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Lipids and Brain Aging

A special issue of International Journal of Molecular Sciences (ISSN 1422-0067). This special issue belongs to the section "Molecular Pharmacology".

Deadline for manuscript submissions: closed (30 June 2022) | Viewed by 10884

Special Issue Editor


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Guest Editor
INSERM UMR_S Acute and Chronic Cardiovascular Failure, DCAC, Faculty of Medicine, University of Lorraine, 54505 Vandoeuvre-lès-Nancy, France
Interests: lipid homeostasis; lipoprotein receptors; dyslipidemias; obesity; brain aging; apolipoprotein E; Alzheimer’s disease; inflammation; atherosclerosis
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Special Issue Information

Dear Colleagues,

With the increasing longevity of the general population and, consequently, increased incidence of neurodegenerative diseases including Alzheimer’s disease, the pathophysiology of brain aging has become a subject of interest in research.  

The aim of this Special Issue is to explore lipid-related molecular mechanisms involved in brain aging in health and disease. Indeed, lipids play many roles in the central nervous system, as membrane structural components, in cell signaling and gene expression regulation. Glia were originally considered to be a support system providing lipids and other nutrients to neurons. Now, recent data point to the importance of glia–neuron communication for the functional integrity of the tripartite synapse composed of pre- and postsynaptic membranes and glia. Lipid homeostasis, ensuring a balance between glia-neuron lipid influx and efflux, is a critical determinant of neuron function and synaptic plasticity. The tight regulation of lipid homeostasis involves a system of enzymes, transporters, receptors, and transcription factors involved in lipid metabolism and trafficking between glia and neurons.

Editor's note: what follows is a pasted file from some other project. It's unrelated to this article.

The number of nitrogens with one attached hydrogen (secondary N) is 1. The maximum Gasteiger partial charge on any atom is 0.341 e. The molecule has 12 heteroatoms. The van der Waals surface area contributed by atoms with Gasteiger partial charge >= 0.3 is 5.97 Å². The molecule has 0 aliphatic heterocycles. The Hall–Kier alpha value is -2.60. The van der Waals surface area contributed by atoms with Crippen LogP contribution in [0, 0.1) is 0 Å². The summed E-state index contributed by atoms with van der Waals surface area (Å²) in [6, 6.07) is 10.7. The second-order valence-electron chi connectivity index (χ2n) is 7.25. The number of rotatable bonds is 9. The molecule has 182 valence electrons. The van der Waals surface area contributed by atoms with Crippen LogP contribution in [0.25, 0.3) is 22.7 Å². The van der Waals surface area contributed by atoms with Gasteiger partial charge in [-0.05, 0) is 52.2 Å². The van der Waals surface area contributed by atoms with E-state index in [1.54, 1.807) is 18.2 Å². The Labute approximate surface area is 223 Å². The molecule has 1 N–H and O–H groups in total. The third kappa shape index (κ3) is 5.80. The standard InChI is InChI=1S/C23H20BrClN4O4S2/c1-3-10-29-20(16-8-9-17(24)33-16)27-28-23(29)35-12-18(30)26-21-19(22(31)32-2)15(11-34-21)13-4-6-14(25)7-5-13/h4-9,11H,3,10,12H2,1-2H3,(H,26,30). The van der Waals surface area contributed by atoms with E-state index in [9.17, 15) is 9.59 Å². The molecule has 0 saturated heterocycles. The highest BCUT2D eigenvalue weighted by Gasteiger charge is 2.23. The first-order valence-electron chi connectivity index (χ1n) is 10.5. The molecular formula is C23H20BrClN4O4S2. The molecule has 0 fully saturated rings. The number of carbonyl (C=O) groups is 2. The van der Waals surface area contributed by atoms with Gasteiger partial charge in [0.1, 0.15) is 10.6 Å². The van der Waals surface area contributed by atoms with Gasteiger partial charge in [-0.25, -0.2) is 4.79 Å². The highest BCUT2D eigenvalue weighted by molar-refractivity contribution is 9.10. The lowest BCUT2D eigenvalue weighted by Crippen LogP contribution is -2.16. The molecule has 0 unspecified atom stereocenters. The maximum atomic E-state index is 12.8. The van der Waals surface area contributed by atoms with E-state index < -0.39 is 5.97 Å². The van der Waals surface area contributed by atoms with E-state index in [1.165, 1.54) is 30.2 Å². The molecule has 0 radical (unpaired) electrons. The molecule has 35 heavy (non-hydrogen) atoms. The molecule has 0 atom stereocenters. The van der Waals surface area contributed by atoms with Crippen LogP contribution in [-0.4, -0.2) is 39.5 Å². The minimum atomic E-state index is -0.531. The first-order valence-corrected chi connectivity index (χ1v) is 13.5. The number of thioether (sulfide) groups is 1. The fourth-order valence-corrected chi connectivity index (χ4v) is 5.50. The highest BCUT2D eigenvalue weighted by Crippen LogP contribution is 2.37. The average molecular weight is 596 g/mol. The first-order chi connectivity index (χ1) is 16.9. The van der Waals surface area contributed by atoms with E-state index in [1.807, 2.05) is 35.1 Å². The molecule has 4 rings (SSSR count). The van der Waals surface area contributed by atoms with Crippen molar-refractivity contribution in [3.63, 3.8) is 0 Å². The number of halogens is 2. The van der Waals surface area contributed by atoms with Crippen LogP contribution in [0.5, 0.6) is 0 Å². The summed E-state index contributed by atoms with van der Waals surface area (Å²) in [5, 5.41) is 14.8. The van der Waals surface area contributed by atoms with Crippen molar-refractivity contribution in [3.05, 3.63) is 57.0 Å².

The goal of this issue to explore this topic providing a better understanding of the role of lipids and lipid homeostasis in the physiopathology of brain aging, and to identify therapeutics that may be either lipid-based or targeting key lipid-related pathways for the prevention or treatment of brain aging, a risk factor for neurodegenerative diseases.

Original articles or focused reviews addressing these topics will be considered for publication.

Dr. Frances Yen
Guest Editor

Manuscript Submission Information

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Keywords

  • Lipids
  • Lipid homeostasis
  • Brain aging
  • Prevention
  • Therapy
  • Neurodegeneration
  • Alzheimer’s disease

Published Papers (3 papers)

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Research

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16 pages, 2314 KiB  
Article
Lipolysis-Stimulated Lipoprotein Receptor Acts as Sensor to Regulate ApoE Release in Astrocytes
by Ameziane Herzine, Ghita Sekkat, Sandra Kaminski, Gaetano Calcagno, Sandrine Boschi-Muller, Hela Safi, Catherine Corbier, Sophie Siest, Thomas Claudepierre and Frances T. Yen
Int. J. Mol. Sci. 2022, 23(15), 8630; https://doi.org/10.3390/ijms23158630 - 3 Aug 2022
Cited by 2 | Viewed by 2256
Abstract